Purim is a holiday celebration like no other
As the little boat drifted perilously close to jagged rocks, I gaped upwards, lost in wonder at the scale of the honey-coloured cliffs that rose from nothing and soared to loom more than 200 metres above my head. Gulls circled, arcing out over the sea and back towards their perches on the barren crags. The sea was full of life, but these bluffs, weathered and cracked into dramatic shards, were utterly devoid of even the hardiest plant or shrub. They were like cliffs at the edge of a glorious Martian sea.
The skipper had been napping. Suddenly, he leapt up as the boat scraped rock, swore at himself in Arabic, and quickly pushed us away from the cliffs with his foot. He guided us into a narrow cove almost hidden among the giant slabs. The water darkened and the temperature dropped. The surroundings looked like a Norwegian fjord, but with no green – as if life itself had been scraped from the rocks with a wire brush.
I was visiting Oman’s Musandam Peninsula – a remote patch of planet separated from the rest of the country by a corner of the UAE – while filming a new BBC series, Indian Ocean, which took me through 16 countries around the edge of our most glorious ocean. The region juts out into the Strait of Hormuz, the key choke point at the eastern end of the Persian Gulf, through which chug scores of oil tankers taking vast quantities of the world’s supply of black gold to Europe, the US and Asia.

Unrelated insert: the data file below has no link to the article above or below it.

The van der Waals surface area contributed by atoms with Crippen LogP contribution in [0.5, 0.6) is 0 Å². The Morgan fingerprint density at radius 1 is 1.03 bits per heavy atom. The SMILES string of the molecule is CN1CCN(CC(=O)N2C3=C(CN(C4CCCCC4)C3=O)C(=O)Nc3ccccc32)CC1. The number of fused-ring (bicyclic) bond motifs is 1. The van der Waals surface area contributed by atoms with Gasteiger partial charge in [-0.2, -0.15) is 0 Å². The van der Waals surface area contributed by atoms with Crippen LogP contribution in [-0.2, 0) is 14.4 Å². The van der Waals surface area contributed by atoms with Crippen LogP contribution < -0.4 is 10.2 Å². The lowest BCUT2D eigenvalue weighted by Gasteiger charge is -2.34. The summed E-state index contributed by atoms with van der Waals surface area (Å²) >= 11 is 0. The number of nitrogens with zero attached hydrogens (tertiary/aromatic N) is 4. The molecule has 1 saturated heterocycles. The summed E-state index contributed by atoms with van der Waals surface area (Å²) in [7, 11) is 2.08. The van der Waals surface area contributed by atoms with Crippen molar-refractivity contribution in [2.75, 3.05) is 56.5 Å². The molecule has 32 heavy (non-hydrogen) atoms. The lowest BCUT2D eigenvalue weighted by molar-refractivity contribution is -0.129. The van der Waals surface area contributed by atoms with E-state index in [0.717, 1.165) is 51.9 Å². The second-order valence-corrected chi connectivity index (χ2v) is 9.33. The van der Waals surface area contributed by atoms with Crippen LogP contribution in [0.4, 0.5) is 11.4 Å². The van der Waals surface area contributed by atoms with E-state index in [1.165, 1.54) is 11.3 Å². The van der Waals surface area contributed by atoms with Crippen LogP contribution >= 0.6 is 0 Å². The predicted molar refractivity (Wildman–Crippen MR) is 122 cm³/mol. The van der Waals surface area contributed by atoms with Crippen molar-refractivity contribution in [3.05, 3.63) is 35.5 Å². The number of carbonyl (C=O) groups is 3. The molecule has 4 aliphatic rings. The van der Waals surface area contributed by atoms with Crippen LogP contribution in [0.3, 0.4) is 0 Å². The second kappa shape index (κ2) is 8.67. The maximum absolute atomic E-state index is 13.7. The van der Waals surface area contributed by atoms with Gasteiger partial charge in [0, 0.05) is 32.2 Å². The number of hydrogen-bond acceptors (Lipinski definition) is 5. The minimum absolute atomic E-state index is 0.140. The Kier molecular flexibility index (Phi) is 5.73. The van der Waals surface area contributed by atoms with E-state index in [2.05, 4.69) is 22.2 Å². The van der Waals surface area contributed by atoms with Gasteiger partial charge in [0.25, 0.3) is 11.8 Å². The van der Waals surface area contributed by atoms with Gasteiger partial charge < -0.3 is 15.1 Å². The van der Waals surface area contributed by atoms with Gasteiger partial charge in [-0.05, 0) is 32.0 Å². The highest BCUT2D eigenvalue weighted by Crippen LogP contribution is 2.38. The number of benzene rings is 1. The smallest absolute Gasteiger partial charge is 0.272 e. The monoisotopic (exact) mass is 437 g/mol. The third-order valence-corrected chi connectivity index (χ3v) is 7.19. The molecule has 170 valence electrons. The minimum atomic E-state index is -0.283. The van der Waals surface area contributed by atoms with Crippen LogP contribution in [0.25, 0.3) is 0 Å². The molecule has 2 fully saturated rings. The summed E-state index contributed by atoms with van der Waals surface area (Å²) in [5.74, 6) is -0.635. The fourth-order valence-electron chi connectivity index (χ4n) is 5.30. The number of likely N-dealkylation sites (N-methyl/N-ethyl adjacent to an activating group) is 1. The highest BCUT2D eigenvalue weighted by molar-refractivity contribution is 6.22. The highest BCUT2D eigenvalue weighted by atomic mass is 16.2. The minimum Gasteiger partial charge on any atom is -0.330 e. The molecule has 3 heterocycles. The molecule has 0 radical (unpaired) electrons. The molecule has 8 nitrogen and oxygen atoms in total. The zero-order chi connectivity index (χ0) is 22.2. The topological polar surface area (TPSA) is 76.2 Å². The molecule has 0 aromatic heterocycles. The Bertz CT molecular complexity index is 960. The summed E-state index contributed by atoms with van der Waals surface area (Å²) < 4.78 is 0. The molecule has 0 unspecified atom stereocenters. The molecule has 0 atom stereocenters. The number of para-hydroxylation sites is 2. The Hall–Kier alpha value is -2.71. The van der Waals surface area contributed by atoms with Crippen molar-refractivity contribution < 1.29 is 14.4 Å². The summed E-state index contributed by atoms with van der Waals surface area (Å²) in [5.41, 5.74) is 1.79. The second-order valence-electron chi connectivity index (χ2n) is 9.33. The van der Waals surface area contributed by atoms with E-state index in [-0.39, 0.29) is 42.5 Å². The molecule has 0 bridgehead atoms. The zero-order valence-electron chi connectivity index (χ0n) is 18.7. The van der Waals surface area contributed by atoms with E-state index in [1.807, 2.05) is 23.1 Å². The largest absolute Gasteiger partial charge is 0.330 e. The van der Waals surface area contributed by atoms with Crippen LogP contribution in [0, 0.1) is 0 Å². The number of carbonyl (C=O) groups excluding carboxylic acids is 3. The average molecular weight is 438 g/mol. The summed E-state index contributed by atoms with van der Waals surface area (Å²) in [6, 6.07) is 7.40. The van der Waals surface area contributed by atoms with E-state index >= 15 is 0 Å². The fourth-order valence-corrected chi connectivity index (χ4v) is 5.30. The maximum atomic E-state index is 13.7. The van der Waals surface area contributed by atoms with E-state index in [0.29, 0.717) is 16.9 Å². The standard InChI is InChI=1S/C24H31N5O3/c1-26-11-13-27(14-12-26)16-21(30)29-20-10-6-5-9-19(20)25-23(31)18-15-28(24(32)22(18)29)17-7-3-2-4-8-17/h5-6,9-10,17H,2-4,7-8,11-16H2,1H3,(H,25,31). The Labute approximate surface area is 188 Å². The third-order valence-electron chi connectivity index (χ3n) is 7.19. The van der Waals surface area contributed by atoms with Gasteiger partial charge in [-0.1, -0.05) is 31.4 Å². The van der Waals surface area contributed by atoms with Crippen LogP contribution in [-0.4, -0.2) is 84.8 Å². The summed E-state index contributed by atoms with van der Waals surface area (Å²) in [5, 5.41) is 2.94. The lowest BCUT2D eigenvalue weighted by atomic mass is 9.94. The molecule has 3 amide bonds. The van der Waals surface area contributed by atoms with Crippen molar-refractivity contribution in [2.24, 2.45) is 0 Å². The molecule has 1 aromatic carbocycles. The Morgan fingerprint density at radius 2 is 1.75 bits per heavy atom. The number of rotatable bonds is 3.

Long before oil was discovered in Arabia – creating some of the richest countries on Earth and apparently endless demand for Swiss watches and German sports cars – Omanis had built an empire that stretched down Africa’s east coast to Zanzibar. Many will tell you that the Queen of Sheba had her palace in Oman, and that Sinbad the Sailor set sail from one of its ancient ports.
It is hard to overstate the difference between Oman and its neighbours. While the latter have most of the oil and grand building projects and bling, Omanis remain wedded to 5,000 years of history and culture, preserving traditional buildings, opening museums and occasionally bemoaning the flash modernism of their neighbours in the UAE. “Can you believe they built a ski slope, indoors!” an Omani businessman told me with disdain.
In the midst of all the glitz of the modern Gulf, home to vast shopping malls and some of the most luxurious hotels on the planet, Musandam is a place where life itself moves at a different pace: it lacked roads until just a decade ago. From my bobbing boat, I could see why. With metal-melting temperatures during summer and terrain that needs Thor’s hammer to flatten and tame, the landscape was one of the most dramatic and inhospitable I have ever encountered.
Yet Musandam is just a few hours’ drive from Dubai, and reachable for a weekend break. Strike out towards the peninsula along the coast from the brashest of the Emirates and the tip of the Burj Khalifa – the world’s tallest building – fades behind as you motor through dirty roadside sprawl along tarmac where I once saw a group of 18-year-olds racing Bugattis and Bentleys.
You pass flaming oil wells, through the emirates of Sharjah and Ras al-Khaimah, before the endless development withers and the straight road begins to buckle towards the Musandam border, where a cliffside track winds around the fractured coast. It is the Gulf, but not as you know it: otherworldly Musandam is not a place for those wanting fusion food and FIJI Water, fine hotels or a Lamborghini showroom.